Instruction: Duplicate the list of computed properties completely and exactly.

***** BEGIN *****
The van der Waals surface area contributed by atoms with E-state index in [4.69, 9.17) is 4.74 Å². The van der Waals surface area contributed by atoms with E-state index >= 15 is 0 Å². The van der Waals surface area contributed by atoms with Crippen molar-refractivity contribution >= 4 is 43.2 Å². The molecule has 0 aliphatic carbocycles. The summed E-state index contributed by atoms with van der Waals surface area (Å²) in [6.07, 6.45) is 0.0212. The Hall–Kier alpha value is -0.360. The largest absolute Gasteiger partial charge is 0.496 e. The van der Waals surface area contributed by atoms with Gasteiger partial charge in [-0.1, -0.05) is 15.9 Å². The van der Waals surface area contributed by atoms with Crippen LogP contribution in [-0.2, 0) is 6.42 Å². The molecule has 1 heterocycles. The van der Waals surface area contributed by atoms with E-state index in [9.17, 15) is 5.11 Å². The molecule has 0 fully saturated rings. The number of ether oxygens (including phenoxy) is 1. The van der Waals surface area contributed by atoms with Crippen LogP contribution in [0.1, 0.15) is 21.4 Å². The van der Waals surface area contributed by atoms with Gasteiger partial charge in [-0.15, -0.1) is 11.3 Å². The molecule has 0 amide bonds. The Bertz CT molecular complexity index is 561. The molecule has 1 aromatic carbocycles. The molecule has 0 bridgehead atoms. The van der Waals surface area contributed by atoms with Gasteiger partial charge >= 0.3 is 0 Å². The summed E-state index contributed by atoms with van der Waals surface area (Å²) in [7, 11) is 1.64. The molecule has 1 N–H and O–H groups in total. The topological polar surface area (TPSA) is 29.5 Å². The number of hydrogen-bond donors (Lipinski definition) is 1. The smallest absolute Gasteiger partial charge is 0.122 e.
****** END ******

The van der Waals surface area contributed by atoms with E-state index in [4.69, 9.17) is 4.74 Å². The van der Waals surface area contributed by atoms with E-state index >= 15 is 0 Å². The van der Waals surface area contributed by atoms with Crippen molar-refractivity contribution >= 4 is 43.2 Å². The molecule has 0 aliphatic carbocycles. The summed E-state index contributed by atoms with van der Waals surface area (Å²) in [6.07, 6.45) is 0.0212. The Hall–Kier alpha value is -0.360. The largest absolute Gasteiger partial charge is 0.496 e. The van der Waals surface area contributed by atoms with Gasteiger partial charge in [-0.1, -0.05) is 15.9 Å². The van der Waals surface area contributed by atoms with Crippen LogP contribution in [-0.2, 0) is 6.42 Å². The molecule has 1 heterocycles. The van der Waals surface area contributed by atoms with E-state index in [9.17, 15) is 5.11 Å². The molecule has 0 fully saturated rings. The number of ether oxygens (including phenoxy) is 1. The van der Waals surface area contributed by atoms with Crippen LogP contribution in [0.1, 0.15) is 21.4 Å². The van der Waals surface area contributed by atoms with Gasteiger partial charge in [-0.15, -0.1) is 11.3 Å². The molecule has 0 amide bonds. The Bertz CT molecular complexity index is 561. The molecule has 1 aromatic carbocycles. The molecule has 0 bridgehead atoms. The van der Waals surface area contributed by atoms with Gasteiger partial charge >= 0.3 is 0 Å². The summed E-state index contributed by atoms with van der Waals surface area (Å²) in [7, 11) is 1.64. The molecule has 1 N–H and O–H groups in total. The topological polar surface area (TPSA) is 29.5 Å². The number of hydrogen-bond donors (Lipinski definition) is 1. The smallest absolute Gasteiger partial charge is 0.122 e.